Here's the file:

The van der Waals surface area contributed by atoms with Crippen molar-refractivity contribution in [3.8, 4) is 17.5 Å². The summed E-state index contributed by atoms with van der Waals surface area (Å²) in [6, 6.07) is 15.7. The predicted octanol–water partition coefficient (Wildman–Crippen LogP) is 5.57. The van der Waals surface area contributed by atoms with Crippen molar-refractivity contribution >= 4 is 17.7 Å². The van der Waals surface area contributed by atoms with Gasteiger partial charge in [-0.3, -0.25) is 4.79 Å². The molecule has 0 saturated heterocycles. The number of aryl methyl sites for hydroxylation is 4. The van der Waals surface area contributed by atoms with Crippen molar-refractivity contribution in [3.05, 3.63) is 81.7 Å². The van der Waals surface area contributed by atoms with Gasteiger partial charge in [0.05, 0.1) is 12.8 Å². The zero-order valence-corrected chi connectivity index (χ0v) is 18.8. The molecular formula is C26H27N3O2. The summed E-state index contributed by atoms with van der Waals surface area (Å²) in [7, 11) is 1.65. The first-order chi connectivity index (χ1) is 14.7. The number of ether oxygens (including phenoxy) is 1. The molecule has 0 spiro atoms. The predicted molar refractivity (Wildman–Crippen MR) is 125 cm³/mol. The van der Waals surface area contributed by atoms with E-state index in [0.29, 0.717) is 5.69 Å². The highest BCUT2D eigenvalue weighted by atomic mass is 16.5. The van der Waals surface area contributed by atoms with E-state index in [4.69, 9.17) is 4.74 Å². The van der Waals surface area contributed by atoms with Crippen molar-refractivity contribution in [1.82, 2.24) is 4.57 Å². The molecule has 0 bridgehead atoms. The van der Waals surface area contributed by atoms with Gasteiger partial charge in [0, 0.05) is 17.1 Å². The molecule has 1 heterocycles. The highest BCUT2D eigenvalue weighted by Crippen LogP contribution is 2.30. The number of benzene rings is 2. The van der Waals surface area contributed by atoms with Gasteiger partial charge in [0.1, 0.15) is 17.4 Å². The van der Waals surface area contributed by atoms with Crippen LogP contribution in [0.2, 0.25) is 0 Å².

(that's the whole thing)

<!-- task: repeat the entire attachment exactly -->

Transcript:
The van der Waals surface area contributed by atoms with Crippen molar-refractivity contribution in [3.8, 4) is 17.5 Å². The summed E-state index contributed by atoms with van der Waals surface area (Å²) in [6, 6.07) is 15.7. The predicted octanol–water partition coefficient (Wildman–Crippen LogP) is 5.57. The van der Waals surface area contributed by atoms with Crippen molar-refractivity contribution >= 4 is 17.7 Å². The van der Waals surface area contributed by atoms with Gasteiger partial charge in [-0.3, -0.25) is 4.79 Å². The molecule has 0 saturated heterocycles. The number of aryl methyl sites for hydroxylation is 4. The van der Waals surface area contributed by atoms with Crippen molar-refractivity contribution in [3.05, 3.63) is 81.7 Å². The van der Waals surface area contributed by atoms with Gasteiger partial charge in [0.05, 0.1) is 12.8 Å². The zero-order valence-corrected chi connectivity index (χ0v) is 18.8. The molecular formula is C26H27N3O2. The summed E-state index contributed by atoms with van der Waals surface area (Å²) in [7, 11) is 1.65. The first-order chi connectivity index (χ1) is 14.7. The number of ether oxygens (including phenoxy) is 1. The molecule has 0 spiro atoms. The predicted molar refractivity (Wildman–Crippen MR) is 125 cm³/mol. The van der Waals surface area contributed by atoms with E-state index in [0.29, 0.717) is 5.69 Å². The highest BCUT2D eigenvalue weighted by atomic mass is 16.5. The van der Waals surface area contributed by atoms with E-state index in [4.69, 9.17) is 4.74 Å². The van der Waals surface area contributed by atoms with Crippen molar-refractivity contribution in [1.82, 2.24) is 4.57 Å². The molecule has 0 bridgehead atoms. The van der Waals surface area contributed by atoms with Gasteiger partial charge in [0, 0.05) is 17.1 Å². The molecule has 1 heterocycles. The highest BCUT2D eigenvalue weighted by Crippen LogP contribution is 2.30. The number of benzene rings is 2. The van der Waals surface area contributed by atoms with Gasteiger partial charge in [0.1, 0.15) is 17.4 Å². The van der Waals surface area contributed by atoms with Crippen LogP contribution in [0.2, 0.25) is 0 Å².